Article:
A fascinating link from a former student. Excerpts here, but read the whole thing: frieze.
Naveh, a retired Brigadier-General, directs the Operational Theory Research Institute, which trains staff officers from the IDF and other militaries in ‘operational theory’ – defined in military jargon as somewhere between strategy and tactics. He summed up the mission of his institute, which was founded in 1996: ‘We are like the Jesuit Order. We attempt to teach and train soldiers to think. […] We read Christopher Alexander, can you imagine?; we read John Forester, and other architects. We are reading Gregory Bateson; we are reading Clifford Geertz. Not myself, but our soldiers, our generals are reflecting on these kinds of materials. We have established a school and developed a curriculum that trains “operational architects”.’4 In a lecture Naveh showed a diagram resembling a ‘square of opposition’ that plots a set of logical relationships between certain propositions referring to military and guerrilla operations. Labelled with phrases such as ‘Difference and Repetition – The Dialectics of Structuring and Structure’, ‘Formless Rival Entities’, ‘Fractal Manoeuvre’, ‘Velocity vs. Rhythms’, ‘The Wahabi War Machine’, ‘Postmodern Anarchists’ and ‘Nomadic Terrorists’, they often reference the work of Deleuze and Guattari. War machines, according to the philosophers, are polymorphous; diffuse organizations characterized by their capacity for metamorphosis, made up of small groups that split up or merge with one another, depending on contingency and circumstances. (Deleuze and Guattari were aware that the state can willingly transform itself into a war machine. Similarly, in their discussion of ‘smooth space’ it is implied that this conception may lead to domination.)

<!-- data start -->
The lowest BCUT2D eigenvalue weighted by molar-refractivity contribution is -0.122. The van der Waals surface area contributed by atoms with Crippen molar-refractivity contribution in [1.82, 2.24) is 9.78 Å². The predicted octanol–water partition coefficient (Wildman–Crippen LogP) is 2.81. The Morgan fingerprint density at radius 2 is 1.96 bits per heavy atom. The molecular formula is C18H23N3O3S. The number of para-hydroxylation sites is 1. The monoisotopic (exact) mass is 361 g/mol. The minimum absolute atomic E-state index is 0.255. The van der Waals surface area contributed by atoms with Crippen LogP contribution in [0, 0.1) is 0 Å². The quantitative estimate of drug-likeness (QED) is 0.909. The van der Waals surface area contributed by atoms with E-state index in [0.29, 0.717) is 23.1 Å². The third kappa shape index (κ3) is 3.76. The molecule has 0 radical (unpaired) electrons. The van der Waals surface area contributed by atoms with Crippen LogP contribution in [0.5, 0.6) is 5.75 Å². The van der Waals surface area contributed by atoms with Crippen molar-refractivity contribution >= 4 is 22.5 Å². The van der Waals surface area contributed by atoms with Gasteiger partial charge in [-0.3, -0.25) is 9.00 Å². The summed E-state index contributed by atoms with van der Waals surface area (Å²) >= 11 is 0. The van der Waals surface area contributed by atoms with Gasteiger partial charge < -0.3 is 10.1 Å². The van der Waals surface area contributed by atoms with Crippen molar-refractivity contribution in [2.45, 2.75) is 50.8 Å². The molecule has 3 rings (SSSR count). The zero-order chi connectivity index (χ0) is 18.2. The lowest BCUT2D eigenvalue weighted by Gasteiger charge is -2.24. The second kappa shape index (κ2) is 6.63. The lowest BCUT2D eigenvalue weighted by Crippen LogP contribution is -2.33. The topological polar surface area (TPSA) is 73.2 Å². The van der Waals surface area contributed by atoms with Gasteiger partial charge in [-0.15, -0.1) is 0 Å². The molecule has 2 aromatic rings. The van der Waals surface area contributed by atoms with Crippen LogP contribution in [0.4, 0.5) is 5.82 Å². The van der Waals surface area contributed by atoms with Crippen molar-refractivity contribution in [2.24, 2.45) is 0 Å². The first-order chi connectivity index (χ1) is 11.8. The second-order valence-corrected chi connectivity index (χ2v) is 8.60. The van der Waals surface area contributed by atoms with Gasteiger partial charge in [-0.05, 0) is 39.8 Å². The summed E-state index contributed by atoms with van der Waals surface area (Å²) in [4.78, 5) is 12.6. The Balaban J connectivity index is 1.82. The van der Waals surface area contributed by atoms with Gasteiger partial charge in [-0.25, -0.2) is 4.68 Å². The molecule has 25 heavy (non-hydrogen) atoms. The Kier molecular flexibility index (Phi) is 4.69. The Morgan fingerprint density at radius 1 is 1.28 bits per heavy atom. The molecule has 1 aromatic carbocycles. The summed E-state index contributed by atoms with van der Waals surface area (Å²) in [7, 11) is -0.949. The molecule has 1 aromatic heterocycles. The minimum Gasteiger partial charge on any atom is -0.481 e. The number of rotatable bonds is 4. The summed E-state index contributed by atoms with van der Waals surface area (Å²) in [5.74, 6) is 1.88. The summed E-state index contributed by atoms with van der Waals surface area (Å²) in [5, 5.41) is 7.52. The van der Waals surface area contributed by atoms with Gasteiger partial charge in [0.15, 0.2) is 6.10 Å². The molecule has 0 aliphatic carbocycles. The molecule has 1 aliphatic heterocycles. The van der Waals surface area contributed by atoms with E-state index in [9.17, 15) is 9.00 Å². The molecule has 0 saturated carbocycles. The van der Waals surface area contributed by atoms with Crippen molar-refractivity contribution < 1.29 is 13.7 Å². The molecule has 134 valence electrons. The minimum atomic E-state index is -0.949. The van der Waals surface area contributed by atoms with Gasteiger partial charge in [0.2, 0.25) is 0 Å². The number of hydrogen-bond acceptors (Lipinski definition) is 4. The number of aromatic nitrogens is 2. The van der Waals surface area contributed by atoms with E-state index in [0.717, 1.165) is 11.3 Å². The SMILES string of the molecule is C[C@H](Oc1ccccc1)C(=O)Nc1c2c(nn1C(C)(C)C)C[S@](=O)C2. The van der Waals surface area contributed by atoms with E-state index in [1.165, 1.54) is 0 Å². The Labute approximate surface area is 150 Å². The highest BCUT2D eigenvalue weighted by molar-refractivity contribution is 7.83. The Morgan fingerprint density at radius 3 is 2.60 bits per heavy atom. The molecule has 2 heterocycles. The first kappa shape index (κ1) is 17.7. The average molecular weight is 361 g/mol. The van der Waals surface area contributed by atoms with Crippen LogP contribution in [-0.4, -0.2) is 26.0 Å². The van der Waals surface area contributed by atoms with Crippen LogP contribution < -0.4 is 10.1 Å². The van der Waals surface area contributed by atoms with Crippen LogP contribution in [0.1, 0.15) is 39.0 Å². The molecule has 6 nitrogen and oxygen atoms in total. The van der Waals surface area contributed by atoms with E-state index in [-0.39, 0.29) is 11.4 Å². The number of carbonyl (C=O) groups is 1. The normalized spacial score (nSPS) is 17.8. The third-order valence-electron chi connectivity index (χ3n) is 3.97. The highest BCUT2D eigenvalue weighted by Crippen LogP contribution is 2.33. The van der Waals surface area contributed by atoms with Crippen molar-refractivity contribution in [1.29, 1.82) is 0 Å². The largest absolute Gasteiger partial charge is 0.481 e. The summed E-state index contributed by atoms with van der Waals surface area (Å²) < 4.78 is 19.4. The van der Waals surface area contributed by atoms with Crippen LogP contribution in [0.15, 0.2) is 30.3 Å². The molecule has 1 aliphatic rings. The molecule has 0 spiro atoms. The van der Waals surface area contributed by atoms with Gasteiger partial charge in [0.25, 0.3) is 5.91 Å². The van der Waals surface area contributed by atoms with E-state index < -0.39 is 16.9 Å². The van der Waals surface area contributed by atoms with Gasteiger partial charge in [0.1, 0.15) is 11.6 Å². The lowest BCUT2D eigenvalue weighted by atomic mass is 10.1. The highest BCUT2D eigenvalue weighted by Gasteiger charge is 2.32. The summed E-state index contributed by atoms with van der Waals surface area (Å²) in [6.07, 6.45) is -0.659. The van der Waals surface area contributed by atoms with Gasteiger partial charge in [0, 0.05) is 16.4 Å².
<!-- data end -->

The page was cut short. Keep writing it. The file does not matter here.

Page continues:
I asked Naveh why Deleuze and Guattari were so popular with the Israeli military. He replied that ‘several of the concepts in A Thousand Plateaux became instrumental for us […] allowing us to explain contemporary situations in a way that we could not have otherwise. It problematized our own paradigms. Most important was the distinction they have pointed out between the concepts of “smooth” and “striated” space [which accordingly reflect] the organizational concepts of the “war machine” and the “state apparatus”. In the IDF we now often use the term “to smooth out space” when we want to refer to operation in a space as if it had no borders. […] Palestinian areas could indeed be thought of as “striated” in the sense that they are enclosed by fences, walls, ditches, roads blocks and so on.’5 When I asked him if moving through walls was part of it, he explained that, ‘In Nablus the IDF understood urban fighting as a spatial problem. [...] Travelling through walls is a simple mechanical solution that connects theory and practice.’6